Posted: 8 November 2022
Category: Company News
Don’t sell gold coins by auction
Gold coins should not be sold in an auction because you will not achieve their true value, after deduction of the auctioneer’s commission.
Simply put gold coins like Sovereigns, Krugerrands, Brittanias and many European, American and South American gold coins are only worth their bullion price, which fluctuates on a daily basis.
Here is a hypothetical example to explain mathematically what we mean. Gold coin A has a bullion value of £1000. If entered into an auction the buyer has to pay, on top of the hammer price, something called a “Buyer’s Premium”. This can range, with VAT on top, from 20% to 30% depending on the auction room. So if coin A is only worth £1000 buyers can’t bid that amount because they have to allow for the buyer’s premium. If we assume the buyer’s premium is, on average, 25% they can only bid £800 because the buyer’s premium will total £200.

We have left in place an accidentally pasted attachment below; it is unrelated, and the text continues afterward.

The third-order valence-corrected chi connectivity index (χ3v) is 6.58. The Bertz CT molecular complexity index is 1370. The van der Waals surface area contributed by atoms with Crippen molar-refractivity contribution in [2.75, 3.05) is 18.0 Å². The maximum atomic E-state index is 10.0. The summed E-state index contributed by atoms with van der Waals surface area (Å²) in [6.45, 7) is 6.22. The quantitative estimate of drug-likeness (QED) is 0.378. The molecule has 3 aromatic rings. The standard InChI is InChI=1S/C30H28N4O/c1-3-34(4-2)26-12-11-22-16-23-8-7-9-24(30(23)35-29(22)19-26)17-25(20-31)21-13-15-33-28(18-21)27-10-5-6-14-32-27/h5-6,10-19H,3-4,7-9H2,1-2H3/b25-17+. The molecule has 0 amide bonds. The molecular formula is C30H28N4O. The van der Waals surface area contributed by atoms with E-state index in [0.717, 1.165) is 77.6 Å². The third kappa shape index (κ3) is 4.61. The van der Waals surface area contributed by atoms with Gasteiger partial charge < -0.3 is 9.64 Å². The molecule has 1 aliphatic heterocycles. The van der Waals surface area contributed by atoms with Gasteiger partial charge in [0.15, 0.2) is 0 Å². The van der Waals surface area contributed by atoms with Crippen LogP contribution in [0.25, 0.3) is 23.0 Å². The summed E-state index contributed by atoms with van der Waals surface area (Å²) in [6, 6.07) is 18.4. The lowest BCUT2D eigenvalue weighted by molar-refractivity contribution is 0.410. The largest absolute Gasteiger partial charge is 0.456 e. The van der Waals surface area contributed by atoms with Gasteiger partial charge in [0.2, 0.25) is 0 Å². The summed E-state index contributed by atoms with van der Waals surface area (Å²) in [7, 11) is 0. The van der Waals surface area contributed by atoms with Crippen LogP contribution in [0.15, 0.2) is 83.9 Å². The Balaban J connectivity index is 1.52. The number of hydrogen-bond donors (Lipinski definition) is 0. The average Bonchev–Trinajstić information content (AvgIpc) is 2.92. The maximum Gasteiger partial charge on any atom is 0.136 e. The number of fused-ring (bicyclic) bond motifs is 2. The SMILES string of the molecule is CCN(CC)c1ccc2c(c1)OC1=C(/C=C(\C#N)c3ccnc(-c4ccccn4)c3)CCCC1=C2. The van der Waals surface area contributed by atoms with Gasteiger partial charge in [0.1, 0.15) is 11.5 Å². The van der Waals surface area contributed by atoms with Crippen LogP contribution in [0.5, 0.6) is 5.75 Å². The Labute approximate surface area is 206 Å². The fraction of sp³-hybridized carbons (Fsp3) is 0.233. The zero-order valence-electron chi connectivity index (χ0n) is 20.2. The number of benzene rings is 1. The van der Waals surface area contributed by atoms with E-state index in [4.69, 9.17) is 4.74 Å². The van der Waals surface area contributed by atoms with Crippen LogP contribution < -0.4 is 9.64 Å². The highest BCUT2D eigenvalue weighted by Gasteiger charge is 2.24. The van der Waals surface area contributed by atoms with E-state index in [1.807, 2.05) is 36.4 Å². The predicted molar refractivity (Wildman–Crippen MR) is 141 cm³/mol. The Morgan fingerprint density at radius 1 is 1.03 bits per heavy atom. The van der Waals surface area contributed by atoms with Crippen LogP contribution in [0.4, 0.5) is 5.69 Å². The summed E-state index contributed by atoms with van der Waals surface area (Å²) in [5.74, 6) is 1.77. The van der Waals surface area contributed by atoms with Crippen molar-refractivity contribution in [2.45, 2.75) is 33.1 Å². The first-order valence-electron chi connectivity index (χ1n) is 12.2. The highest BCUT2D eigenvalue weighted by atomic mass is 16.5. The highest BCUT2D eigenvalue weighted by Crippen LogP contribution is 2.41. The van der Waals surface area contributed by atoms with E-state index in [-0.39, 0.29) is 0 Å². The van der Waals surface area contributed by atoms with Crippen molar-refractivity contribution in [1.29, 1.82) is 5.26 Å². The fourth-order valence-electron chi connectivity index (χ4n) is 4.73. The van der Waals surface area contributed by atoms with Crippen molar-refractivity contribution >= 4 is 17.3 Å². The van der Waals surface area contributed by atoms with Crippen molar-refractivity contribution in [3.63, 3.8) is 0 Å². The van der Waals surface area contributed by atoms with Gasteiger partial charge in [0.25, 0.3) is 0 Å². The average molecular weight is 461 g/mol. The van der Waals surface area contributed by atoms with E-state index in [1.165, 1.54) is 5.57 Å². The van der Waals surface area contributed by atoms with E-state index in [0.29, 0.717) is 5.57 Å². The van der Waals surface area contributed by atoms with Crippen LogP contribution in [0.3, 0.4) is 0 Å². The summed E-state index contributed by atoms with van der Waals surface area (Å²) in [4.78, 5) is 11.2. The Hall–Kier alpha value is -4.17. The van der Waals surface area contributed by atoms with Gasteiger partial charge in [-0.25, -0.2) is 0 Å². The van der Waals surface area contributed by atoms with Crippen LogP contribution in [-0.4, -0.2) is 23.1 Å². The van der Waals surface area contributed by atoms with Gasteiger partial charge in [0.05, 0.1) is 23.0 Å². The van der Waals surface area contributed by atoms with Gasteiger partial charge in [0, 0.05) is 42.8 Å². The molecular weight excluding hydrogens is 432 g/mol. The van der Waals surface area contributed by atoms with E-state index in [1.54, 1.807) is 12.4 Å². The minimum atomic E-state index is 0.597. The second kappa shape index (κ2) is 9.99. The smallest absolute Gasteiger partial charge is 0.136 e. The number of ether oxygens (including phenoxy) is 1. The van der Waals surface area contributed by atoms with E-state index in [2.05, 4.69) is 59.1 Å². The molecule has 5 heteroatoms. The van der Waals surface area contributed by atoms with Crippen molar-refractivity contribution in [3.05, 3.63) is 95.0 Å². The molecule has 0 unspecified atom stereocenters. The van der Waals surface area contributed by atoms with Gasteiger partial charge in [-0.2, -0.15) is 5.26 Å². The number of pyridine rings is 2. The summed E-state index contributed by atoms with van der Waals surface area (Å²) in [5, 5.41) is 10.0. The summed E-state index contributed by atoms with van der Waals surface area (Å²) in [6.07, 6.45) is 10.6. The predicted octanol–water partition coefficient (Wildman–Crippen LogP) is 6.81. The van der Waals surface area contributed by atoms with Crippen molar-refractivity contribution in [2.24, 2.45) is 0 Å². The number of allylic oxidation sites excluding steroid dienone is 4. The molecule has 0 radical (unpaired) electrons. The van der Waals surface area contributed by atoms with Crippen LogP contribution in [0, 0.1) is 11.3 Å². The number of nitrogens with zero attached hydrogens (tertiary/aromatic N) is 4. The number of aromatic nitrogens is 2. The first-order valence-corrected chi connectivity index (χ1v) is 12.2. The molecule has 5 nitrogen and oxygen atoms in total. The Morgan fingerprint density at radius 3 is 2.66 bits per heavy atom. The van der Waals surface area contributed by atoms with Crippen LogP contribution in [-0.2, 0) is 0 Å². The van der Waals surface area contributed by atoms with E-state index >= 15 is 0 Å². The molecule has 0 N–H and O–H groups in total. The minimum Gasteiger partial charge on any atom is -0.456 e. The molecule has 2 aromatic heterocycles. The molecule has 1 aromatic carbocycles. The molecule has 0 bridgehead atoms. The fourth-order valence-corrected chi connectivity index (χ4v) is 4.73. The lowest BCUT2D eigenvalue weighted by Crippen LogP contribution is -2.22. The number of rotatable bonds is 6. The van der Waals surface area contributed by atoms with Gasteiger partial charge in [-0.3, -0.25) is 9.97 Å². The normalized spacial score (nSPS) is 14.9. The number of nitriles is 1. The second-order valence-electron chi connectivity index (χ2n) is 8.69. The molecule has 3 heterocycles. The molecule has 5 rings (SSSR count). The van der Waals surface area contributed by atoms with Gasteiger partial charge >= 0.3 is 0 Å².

So your £1000 coin A only raises £800 in the auction but it gets worse because the auctioneer will also deduct their seller’s commission. This is usually 15%, plus vat, photography and insurance, which totals about 20%. So £800 reduces down to £640.
So in this example your £1000 gold coin, if sold by auction, will only raise £640 or to put it another way only 64% of its true value.
At Nicholas Muston we sell hundreds of thousands of pounds worth of gold coins and jewellery on behalf of our clients every year and only charge 7.5% commission. We are paid the top trade rate by the bullion dealers, which is about 10% more than the price offered to a member of the general public, so you are still better off using us to broker the transaction on your behalf.
So, in this example we will return you £925 for gold coin A, as opposed to the £640 if sold by auction, a difference of £285.
This is the general rule of thumb for bullion gold coins but as we are also coin valuation specialists we will assess your collection and if there are any rarities we will separate them out and either sell them, on your behalf, to a collector or dealer or through a specialist firm of auctioneers.< BACK TO POSTS